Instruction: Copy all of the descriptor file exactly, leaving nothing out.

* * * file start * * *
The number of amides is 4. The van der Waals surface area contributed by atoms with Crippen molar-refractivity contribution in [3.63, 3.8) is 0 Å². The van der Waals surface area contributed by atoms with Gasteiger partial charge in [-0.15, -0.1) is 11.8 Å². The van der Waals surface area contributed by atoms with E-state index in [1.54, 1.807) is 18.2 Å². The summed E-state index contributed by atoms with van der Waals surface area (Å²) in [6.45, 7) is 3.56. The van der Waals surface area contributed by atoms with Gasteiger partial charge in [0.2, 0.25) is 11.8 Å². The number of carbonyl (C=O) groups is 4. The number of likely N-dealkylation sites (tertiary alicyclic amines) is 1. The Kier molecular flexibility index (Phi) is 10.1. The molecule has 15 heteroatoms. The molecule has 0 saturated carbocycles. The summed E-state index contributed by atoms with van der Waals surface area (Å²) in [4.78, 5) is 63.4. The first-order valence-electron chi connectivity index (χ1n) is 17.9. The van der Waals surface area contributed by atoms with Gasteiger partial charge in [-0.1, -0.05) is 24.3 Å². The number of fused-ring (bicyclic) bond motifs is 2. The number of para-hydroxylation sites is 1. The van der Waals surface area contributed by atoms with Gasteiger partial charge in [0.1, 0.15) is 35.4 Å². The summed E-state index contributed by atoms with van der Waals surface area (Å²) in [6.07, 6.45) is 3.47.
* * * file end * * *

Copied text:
The number of amides is 4. The van der Waals surface area contributed by atoms with Crippen molar-refractivity contribution in [3.63, 3.8) is 0 Å². The van der Waals surface area contributed by atoms with Gasteiger partial charge in [-0.15, -0.1) is 11.8 Å². The van der Waals surface area contributed by atoms with E-state index in [1.54, 1.807) is 18.2 Å². The summed E-state index contributed by atoms with van der Waals surface area (Å²) in [6.45, 7) is 3.56. The van der Waals surface area contributed by atoms with Gasteiger partial charge in [0.2, 0.25) is 11.8 Å². The number of carbonyl (C=O) groups is 4. The number of likely N-dealkylation sites (tertiary alicyclic amines) is 1. The Kier molecular flexibility index (Phi) is 10.1. The molecule has 15 heteroatoms. The molecule has 0 saturated carbocycles. The summed E-state index contributed by atoms with van der Waals surface area (Å²) in [4.78, 5) is 63.4. The first-order valence-electron chi connectivity index (χ1n) is 17.9. The van der Waals surface area contributed by atoms with Gasteiger partial charge in [-0.1, -0.05) is 24.3 Å². The number of fused-ring (bicyclic) bond motifs is 2. The number of para-hydroxylation sites is 1. The van der Waals surface area contributed by atoms with Gasteiger partial charge in [0.1, 0.15) is 35.4 Å². The summed E-state index contributed by atoms with van der Waals surface area (Å²) in [6.07, 6.45) is 3.47.